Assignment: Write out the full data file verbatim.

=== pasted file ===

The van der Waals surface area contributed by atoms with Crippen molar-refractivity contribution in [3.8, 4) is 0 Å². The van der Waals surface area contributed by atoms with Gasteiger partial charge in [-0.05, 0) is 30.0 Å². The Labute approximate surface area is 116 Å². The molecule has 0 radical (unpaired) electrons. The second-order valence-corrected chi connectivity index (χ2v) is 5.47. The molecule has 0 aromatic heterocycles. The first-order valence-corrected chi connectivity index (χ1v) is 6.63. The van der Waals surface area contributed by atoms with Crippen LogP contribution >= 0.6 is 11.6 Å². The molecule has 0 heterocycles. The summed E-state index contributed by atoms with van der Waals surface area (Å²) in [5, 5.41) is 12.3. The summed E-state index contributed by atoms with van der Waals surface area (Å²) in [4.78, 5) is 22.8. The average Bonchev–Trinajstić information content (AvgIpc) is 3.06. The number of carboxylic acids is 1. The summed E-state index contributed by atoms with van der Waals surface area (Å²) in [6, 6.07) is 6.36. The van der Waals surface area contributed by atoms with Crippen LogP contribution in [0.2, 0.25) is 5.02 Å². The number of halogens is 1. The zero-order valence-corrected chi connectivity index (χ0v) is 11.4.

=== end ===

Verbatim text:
The van der Waals surface area contributed by atoms with Crippen molar-refractivity contribution in [3.8, 4) is 0 Å². The van der Waals surface area contributed by atoms with Gasteiger partial charge in [-0.05, 0) is 30.0 Å². The Labute approximate surface area is 116 Å². The molecule has 0 radical (unpaired) electrons. The second-order valence-corrected chi connectivity index (χ2v) is 5.47. The molecule has 0 aromatic heterocycles. The first-order valence-corrected chi connectivity index (χ1v) is 6.63. The van der Waals surface area contributed by atoms with Crippen LogP contribution >= 0.6 is 11.6 Å². The molecule has 0 heterocycles. The summed E-state index contributed by atoms with van der Waals surface area (Å²) in [5, 5.41) is 12.3. The summed E-state index contributed by atoms with van der Waals surface area (Å²) in [4.78, 5) is 22.8. The average Bonchev–Trinajstić information content (AvgIpc) is 3.06. The number of carboxylic acids is 1. The summed E-state index contributed by atoms with van der Waals surface area (Å²) in [6, 6.07) is 6.36. The van der Waals surface area contributed by atoms with Crippen LogP contribution in [0.2, 0.25) is 5.02 Å². The number of halogens is 1. The zero-order valence-corrected chi connectivity index (χ0v) is 11.4.